Summer days on Kiawah’s wide beach draw hosts of snoozing sunbathers, racing beach cruisers, serious sandcastle architects, not-so-serious bocce competitors, and fearless body surfers, just to name a few. But our summer nights attract a different crowd, equally determined to make the most of their beach visit. During this special time each year, one of the coast’s most beloved and endangered species, loggerhead sea turtles, make their mark — on the sand and in our hearts.
Loggerhead nesting and hatching activity occurs May through October. Nests laid on beaches without a nest protection project have extremely low hatch rates, typically under 10%. On Kiawah, that number jumps to over 70%. While the island’s low density master plan and ongoing conservation education contribute significantly to this success, the dedicated and enthusiastic Turtle Patrol volunteers are the true day-in and day-out heroes of the operation.
Sea turtle monitoring activities on Kiawah Island date back to the early 1970’s. Residents formed the Turtle Patrol in 1989 to officially partner with South Carolina Department of Natural Resources, and it is now one of the largest such programs in the country.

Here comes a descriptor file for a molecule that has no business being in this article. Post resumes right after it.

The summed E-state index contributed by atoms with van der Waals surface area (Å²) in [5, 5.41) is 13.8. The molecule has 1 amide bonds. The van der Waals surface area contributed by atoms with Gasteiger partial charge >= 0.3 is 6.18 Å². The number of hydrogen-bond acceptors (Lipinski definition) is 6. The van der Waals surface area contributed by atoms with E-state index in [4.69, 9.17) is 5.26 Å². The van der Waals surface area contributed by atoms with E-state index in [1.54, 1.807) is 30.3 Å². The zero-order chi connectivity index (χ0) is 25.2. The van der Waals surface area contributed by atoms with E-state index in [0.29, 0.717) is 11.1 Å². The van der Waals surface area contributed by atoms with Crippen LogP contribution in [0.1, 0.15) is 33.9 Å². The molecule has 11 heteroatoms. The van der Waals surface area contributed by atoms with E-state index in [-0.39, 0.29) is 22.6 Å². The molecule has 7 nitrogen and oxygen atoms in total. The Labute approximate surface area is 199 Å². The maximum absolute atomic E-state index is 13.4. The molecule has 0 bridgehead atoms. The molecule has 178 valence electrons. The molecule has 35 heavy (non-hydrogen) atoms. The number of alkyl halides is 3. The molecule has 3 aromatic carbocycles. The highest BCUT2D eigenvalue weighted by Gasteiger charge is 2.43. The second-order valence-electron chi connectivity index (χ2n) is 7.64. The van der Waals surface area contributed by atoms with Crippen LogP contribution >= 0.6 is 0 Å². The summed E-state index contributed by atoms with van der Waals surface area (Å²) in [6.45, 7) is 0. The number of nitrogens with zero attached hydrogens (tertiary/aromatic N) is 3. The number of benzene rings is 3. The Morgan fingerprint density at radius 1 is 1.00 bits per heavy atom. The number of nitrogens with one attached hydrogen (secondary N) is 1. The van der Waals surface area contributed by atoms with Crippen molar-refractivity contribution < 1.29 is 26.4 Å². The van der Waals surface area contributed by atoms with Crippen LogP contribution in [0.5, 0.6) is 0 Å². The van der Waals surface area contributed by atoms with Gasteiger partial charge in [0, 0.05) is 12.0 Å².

Volunteers serve on the Nesting Patrol or Hatching Patrol (or both), with responsibilities corresponding to assisting turtles during these two critical phases of their lifecycle.
It all starts with mom. Female loggerheads reach maturity at middle age (around 30 years old), mating every two to three years in coastal waters. Under the cover of darkness, she returns to nest on or near the same beach where she herself hatched.
Guided by the soft glow of the moon and constellations, mom navigates the beach to locate the perfect spot to furtively dig a nest and deposit her precious cargo. Female loggerheads are understandably cautious, easily frightened off by loud noises or activity. Everything has to be just right or she’ll turn around and slip back into the sea. Once she’s carefully selected a site, she uses her back flippers to dig a hole about 20 inches deep; and then lays 100 to 150 golf-ball shaped eggs. She’ll meticulously cover the nest with sand and make her return to the water. The entire process takes about 75 minutes. She’ll lay several nests per season — about two weeks apart — May through August.
Over these months the Nesting Patrol is on duty, searching out and marking new turtle nests, recording their locations, and providing initial anti-predator protection. Every morning they meet at Kiawah’s Town Hall garage by 6 a.m. to grab the necessary supplies and jump in the one and only “Turtle Truck”.
Launching from Beachwalker Park, they drive the entire beach starting at Captain Sam’s Spit on the west end, traveling past Timbers Kiawah, and going as far east past the famed Ocean Course clubhouse as possible, depending on the tides. (The most eastern tip of the island, Sandy Point, is handled by SC DNR.) Usually there are five people aboard. These days, due to COVID-19 safety measures, only the driver and one other volunteer can be in the truck. Turtle nests can be hard to find, so this summer experienced Nesting Patrollers are also walking assigned zones to assist in the search. The extra diligence has paid off, 329 nests have been identified as of August 1st.